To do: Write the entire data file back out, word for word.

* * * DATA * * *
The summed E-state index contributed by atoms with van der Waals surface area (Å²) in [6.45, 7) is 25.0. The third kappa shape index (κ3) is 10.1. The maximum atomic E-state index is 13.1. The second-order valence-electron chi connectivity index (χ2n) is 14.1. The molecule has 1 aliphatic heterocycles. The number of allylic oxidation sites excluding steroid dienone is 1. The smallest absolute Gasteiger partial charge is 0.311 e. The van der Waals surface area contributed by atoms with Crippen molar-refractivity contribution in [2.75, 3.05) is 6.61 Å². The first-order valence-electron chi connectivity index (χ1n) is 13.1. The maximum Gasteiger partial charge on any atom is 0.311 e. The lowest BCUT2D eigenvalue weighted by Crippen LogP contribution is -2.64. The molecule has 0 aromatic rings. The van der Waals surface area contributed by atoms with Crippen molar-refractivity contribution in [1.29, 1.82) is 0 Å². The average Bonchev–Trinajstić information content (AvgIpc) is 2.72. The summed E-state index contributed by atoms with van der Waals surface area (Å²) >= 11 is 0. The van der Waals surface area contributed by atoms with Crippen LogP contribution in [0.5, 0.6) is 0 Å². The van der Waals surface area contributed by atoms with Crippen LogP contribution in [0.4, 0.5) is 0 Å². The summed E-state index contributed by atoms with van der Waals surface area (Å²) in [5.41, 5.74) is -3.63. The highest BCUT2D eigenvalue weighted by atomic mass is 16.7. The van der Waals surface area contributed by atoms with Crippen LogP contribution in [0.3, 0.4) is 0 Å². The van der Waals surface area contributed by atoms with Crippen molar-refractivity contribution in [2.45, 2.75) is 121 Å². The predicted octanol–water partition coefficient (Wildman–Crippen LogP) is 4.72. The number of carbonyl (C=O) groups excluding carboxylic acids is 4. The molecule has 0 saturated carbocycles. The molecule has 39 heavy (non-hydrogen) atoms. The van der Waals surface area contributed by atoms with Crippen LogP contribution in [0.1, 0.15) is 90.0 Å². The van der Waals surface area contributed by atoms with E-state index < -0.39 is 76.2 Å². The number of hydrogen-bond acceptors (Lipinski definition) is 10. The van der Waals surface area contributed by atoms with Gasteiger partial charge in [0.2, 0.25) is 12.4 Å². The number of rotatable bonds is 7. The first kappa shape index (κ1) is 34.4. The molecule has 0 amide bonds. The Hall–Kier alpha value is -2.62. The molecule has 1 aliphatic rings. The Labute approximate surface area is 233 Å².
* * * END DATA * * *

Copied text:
The summed E-state index contributed by atoms with van der Waals surface area (Å²) in [6.45, 7) is 25.0. The third kappa shape index (κ3) is 10.1. The maximum atomic E-state index is 13.1. The second-order valence-electron chi connectivity index (χ2n) is 14.1. The molecule has 1 aliphatic heterocycles. The number of allylic oxidation sites excluding steroid dienone is 1. The smallest absolute Gasteiger partial charge is 0.311 e. The van der Waals surface area contributed by atoms with Crippen molar-refractivity contribution in [2.75, 3.05) is 6.61 Å². The first-order valence-electron chi connectivity index (χ1n) is 13.1. The maximum Gasteiger partial charge on any atom is 0.311 e. The lowest BCUT2D eigenvalue weighted by Crippen LogP contribution is -2.64. The molecule has 0 aromatic rings. The van der Waals surface area contributed by atoms with Crippen molar-refractivity contribution in [1.29, 1.82) is 0 Å². The average Bonchev–Trinajstić information content (AvgIpc) is 2.72. The summed E-state index contributed by atoms with van der Waals surface area (Å²) >= 11 is 0. The van der Waals surface area contributed by atoms with Crippen LogP contribution in [0.5, 0.6) is 0 Å². The van der Waals surface area contributed by atoms with Crippen LogP contribution in [0.4, 0.5) is 0 Å². The summed E-state index contributed by atoms with van der Waals surface area (Å²) in [5.41, 5.74) is -3.63. The highest BCUT2D eigenvalue weighted by atomic mass is 16.7. The van der Waals surface area contributed by atoms with Crippen LogP contribution in [0.3, 0.4) is 0 Å². The van der Waals surface area contributed by atoms with Crippen molar-refractivity contribution in [2.45, 2.75) is 121 Å². The predicted octanol–water partition coefficient (Wildman–Crippen LogP) is 4.72. The number of carbonyl (C=O) groups excluding carboxylic acids is 4. The molecule has 0 saturated carbocycles. The molecule has 39 heavy (non-hydrogen) atoms. The van der Waals surface area contributed by atoms with Crippen LogP contribution in [0.1, 0.15) is 90.0 Å². The van der Waals surface area contributed by atoms with E-state index < -0.39 is 76.2 Å². The number of hydrogen-bond acceptors (Lipinski definition) is 10. The van der Waals surface area contributed by atoms with Gasteiger partial charge in [0.2, 0.25) is 12.4 Å². The number of rotatable bonds is 7. The first kappa shape index (κ1) is 34.4. The molecule has 0 amide bonds. The Hall–Kier alpha value is -2.62. The molecule has 1 aliphatic rings. The Labute approximate surface area is 233 Å².